Tuskegee ‘back on the winning track’ after beating Morehouse in 84th Football Classic

Tuskegee’s one-win record entering the 84th Tuskegee-Morehouse Classic might have been a bit misleading. Of course, records really don’t mean much in storied rivalries like the one that took place Saturday.

The Golden Tigers (2-4) beat the Morehouse Maroon Tigers (2-4) 21-10, thanks to their two-quarterback system, and added another chapter to an already-storied history between the two schools. There were no overtimes this time around, though the score could have been much more lopsided: Tuskegee had three touchdowns wiped out by penalty flags.

Tuskegee coach Willie Slater said the Golden Tigers “needed this game,” for lots of reasons, including team morale. He said that the team’s 1-4 record was “hard to swallow,” and that he hadn’t experienced back-to-back losses in his Tuskegee coaching career. His team responded in a big way.

“It’s good to get back on the winning track,” Slater said. “Hopefully, we can build on this and get better. We’ve been talking, but talk is cheap. And I saw a lot better effort today. I thought we tried to play 60 minutes, which we hadn’t done in the two previous games. I saw a group of guys trying to play the whole game today.”

Golden Tigers quarterback Ahmad Deramus was the star of this year’s game, throwing for 137 yards and accounting for two touchdowns. His final touchdown pass (and second to receiver Peyton Ramzy) iced the game, and punctuated what could be a season-changing win for the Golden Tigers.

The Golden Tigers’ defense stayed dialed in throughout the game, notching three sacks and forcing two interceptions. Tuskegee held Morehouse to 4-of-13 on third down, an all-around dominant performance on both sides of the ball.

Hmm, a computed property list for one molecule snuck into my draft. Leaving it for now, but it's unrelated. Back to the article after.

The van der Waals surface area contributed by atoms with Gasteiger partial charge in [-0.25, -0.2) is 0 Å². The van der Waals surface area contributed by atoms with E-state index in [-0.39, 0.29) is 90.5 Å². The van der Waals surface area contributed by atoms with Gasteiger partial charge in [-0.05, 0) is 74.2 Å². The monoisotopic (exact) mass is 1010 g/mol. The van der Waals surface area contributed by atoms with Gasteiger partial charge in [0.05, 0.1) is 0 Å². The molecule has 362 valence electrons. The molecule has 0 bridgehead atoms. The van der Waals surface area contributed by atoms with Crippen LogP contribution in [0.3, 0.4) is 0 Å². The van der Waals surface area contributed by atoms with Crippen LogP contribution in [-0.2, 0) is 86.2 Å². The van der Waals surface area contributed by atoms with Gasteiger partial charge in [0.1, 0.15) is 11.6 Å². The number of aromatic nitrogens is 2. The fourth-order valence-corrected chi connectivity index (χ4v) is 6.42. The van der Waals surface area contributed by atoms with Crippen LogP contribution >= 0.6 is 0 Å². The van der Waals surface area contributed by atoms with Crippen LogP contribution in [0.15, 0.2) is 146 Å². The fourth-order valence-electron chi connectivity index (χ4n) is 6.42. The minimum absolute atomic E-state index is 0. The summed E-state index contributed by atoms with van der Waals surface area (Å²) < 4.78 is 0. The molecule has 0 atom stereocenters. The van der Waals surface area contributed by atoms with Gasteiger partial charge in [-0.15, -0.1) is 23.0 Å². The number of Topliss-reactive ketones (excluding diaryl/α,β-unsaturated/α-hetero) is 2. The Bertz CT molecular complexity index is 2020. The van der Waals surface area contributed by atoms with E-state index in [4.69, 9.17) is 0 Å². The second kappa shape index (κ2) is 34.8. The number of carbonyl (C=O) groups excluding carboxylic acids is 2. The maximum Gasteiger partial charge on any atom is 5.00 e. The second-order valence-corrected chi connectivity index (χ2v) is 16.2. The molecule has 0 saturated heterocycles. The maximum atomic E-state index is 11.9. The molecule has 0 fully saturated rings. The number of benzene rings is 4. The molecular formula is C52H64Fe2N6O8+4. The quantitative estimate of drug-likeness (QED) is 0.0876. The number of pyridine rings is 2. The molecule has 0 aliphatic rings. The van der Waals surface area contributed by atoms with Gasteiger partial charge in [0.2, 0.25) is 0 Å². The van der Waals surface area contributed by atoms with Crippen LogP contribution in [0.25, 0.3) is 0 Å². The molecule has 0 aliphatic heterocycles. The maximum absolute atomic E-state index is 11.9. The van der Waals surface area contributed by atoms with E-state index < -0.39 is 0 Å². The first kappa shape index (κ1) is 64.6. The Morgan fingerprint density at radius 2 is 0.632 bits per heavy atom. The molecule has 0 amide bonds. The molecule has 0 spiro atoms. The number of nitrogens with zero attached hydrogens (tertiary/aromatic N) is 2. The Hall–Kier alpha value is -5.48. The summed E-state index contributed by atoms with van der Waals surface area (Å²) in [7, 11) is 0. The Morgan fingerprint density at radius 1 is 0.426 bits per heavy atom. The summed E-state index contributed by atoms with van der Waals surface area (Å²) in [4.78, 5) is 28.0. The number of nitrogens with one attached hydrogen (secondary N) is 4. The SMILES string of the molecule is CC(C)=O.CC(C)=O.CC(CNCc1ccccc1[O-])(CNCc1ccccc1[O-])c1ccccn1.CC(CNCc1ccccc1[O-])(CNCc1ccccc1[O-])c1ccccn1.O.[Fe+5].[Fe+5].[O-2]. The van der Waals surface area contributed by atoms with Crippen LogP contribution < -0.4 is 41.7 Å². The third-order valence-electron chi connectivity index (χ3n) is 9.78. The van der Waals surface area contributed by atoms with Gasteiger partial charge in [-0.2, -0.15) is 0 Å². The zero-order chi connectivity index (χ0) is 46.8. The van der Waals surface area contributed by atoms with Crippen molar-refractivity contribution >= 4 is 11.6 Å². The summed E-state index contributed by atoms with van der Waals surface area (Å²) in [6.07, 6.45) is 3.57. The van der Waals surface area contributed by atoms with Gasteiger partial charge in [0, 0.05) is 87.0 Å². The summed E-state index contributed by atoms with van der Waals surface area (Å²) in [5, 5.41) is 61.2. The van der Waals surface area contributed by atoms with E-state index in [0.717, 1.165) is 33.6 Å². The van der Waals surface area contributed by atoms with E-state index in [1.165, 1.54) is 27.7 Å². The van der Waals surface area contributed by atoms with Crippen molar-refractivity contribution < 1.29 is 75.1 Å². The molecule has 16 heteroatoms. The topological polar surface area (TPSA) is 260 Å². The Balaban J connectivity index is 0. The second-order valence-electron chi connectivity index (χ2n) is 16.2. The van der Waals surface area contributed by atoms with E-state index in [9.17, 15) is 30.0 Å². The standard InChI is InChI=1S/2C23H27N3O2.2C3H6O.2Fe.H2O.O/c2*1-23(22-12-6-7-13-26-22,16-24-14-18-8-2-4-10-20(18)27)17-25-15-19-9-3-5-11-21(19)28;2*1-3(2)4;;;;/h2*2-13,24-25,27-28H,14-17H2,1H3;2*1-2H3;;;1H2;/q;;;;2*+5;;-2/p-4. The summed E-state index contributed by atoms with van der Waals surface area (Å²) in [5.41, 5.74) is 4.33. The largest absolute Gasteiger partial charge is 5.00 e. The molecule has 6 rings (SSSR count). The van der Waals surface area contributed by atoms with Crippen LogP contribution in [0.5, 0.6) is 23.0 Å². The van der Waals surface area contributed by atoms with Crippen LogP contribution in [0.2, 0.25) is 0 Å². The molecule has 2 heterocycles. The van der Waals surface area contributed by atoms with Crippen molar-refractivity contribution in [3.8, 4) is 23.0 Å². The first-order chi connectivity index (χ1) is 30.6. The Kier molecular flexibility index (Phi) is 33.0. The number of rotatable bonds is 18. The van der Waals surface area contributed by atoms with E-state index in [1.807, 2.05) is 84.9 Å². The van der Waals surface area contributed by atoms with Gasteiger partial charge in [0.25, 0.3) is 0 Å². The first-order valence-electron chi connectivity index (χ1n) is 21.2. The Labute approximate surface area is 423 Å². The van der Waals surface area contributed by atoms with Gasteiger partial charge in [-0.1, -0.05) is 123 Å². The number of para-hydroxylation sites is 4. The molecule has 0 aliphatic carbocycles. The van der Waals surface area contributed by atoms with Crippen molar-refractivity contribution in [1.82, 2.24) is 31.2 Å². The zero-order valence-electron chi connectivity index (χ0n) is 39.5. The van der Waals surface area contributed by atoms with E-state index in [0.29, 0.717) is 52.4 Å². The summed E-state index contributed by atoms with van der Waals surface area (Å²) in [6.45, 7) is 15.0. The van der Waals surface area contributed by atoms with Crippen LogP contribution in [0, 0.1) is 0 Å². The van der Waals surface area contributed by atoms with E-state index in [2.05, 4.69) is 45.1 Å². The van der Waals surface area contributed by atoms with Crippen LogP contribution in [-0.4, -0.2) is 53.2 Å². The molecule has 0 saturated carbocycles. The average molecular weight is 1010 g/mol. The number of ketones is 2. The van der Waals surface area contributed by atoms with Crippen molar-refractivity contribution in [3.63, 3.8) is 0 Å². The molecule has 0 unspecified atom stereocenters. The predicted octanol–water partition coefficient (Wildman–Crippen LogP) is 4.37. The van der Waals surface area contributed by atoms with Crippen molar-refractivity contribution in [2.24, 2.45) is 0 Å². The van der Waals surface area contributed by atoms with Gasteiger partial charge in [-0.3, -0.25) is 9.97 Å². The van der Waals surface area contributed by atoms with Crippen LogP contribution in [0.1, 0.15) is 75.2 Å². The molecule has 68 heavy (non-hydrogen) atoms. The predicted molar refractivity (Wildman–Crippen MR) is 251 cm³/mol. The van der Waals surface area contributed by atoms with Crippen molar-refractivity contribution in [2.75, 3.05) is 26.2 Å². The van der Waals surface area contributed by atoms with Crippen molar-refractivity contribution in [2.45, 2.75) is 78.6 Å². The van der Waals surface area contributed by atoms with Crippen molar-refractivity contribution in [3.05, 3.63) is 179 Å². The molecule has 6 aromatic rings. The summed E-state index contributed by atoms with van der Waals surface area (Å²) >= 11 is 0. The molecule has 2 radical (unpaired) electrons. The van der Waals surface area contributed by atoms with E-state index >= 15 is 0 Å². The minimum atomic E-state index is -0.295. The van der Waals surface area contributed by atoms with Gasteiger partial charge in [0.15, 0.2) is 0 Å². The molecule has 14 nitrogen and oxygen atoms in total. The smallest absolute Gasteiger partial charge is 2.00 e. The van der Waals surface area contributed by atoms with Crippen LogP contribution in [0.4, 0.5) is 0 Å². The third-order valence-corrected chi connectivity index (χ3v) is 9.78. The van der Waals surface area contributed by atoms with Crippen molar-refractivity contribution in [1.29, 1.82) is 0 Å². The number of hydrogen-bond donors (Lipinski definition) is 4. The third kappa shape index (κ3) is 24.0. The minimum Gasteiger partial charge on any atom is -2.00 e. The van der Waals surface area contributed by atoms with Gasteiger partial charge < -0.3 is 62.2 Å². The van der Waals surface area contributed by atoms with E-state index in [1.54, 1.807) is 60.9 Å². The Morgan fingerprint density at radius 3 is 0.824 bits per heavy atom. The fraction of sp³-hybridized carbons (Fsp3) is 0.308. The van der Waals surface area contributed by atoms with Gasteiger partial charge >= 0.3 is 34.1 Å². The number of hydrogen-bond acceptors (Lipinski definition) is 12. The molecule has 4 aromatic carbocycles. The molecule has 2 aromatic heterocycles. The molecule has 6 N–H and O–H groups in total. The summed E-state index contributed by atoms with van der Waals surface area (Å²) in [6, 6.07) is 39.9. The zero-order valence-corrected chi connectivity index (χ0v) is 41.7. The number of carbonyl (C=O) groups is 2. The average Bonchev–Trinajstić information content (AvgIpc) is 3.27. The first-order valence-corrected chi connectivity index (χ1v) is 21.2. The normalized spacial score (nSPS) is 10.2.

“If we can win out, we’ve got a chance to win our side (of the SIAA standings),” Slater said.

After Saturday’s game, Tuskegee leads the all-time series 73-28-7.

The action, though, did not start at kickoff.

The week-long series of events began last Sunday, with a worship service at Greater Beallwood Baptist Church. The game’s media day, hosted by Sportsvisions, was held at the Columbus Civic Center Wednesday, with coaches and student-athletes from both schools, and a plethora of local high school prep teams, present. This year’s Classic was headlined by a pre-game parade, which took place at 9 a.m. Saturday.

The game’s popularity has skyrocketed since its beginnings. Nicknamed the “granddaddy of all classics,” Tuskegee-Morehouse routinely draws thousands of spectators. This year was no different: The game itself drew both a sizable crowd and a massive tailgating scene.

“(The environment) was nice, as usual, to me,” Darlene Hall, a 1986 graduate of Tuskegee who made the trip to Columbus from Atlanta, said. “It was a pretty good game. I graduated from Tuskegee, so I’m glad we won, but I have a nephew that coaches for Morehouse, so I was kind of torn.”

Hall said she rooted for Tuskegee.

“I always root for my alma mater,” Hall said with a smirk and a laugh. “But I try to be even keeled.”

Between 1920 and 1958, Columbus was the venue for every game except one between Georgia and Auburn, until the rivalry grew too large for the site. The Bulldogs also faced Alabama a few times at Memorial Stadium. But those contests were not open to black Soldiers from Fort Benning or minority residents.

So the Classic’s founders, along with the athletic directors of Tuskegee and Morehouse, decided to create a new cultural and community event. Thus, the Tuskegee-Morehouse Classic was born. The first Tuskegee-Morehouse Football Classic was played in Columbus in 1936.

The Tuskegee-Morehouse planning committee is staffed entirely by unpaid volunteers. The primary purpose of the Tuskegee-Morehouse Football Classic is to help raise funds for scholarships.

Related stories from Columbus Ledger-Enquirer

Joshua Mixon is a reporter for the Ledger-Enquirer. He covers sports (Auburn and preps) and local news, and is a member of the Football Writers Association of America. He previously covered Georgia athletics for the Telegraph. You can follow him on Twitter @JoshDMixon.